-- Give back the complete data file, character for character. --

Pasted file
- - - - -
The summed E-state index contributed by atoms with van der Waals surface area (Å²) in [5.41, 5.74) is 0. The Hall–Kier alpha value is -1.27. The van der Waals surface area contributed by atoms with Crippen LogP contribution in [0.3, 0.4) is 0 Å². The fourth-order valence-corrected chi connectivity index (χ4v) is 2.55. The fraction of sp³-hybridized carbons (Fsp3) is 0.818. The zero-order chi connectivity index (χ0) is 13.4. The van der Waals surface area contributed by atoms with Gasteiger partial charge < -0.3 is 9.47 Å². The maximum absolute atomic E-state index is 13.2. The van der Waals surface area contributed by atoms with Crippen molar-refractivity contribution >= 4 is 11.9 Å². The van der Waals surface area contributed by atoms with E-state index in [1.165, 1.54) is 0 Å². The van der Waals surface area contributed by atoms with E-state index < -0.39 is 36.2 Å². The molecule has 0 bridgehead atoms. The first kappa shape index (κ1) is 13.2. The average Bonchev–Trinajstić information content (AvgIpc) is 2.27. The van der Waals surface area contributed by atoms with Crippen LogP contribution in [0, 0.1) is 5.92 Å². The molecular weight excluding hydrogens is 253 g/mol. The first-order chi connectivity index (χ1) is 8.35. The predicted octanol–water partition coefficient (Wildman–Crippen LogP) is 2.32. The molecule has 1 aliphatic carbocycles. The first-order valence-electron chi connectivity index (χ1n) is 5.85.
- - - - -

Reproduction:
The summed E-state index contributed by atoms with van der Waals surface area (Å²) in [5.41, 5.74) is 0. The Hall–Kier alpha value is -1.27. The van der Waals surface area contributed by atoms with Crippen LogP contribution in [0.3, 0.4) is 0 Å². The fourth-order valence-corrected chi connectivity index (χ4v) is 2.55. The fraction of sp³-hybridized carbons (Fsp3) is 0.818. The zero-order chi connectivity index (χ0) is 13.4. The van der Waals surface area contributed by atoms with Gasteiger partial charge < -0.3 is 9.47 Å². The maximum absolute atomic E-state index is 13.2. The van der Waals surface area contributed by atoms with Crippen molar-refractivity contribution >= 4 is 11.9 Å². The van der Waals surface area contributed by atoms with E-state index in [1.165, 1.54) is 0 Å². The van der Waals surface area contributed by atoms with E-state index < -0.39 is 36.2 Å². The molecule has 0 bridgehead atoms. The first kappa shape index (κ1) is 13.2. The average Bonchev–Trinajstić information content (AvgIpc) is 2.27. The van der Waals surface area contributed by atoms with Crippen LogP contribution in [0, 0.1) is 5.92 Å². The molecular weight excluding hydrogens is 253 g/mol. The first-order chi connectivity index (χ1) is 8.35. The predicted octanol–water partition coefficient (Wildman–Crippen LogP) is 2.32. The molecule has 1 aliphatic carbocycles. The first-order valence-electron chi connectivity index (χ1n) is 5.85.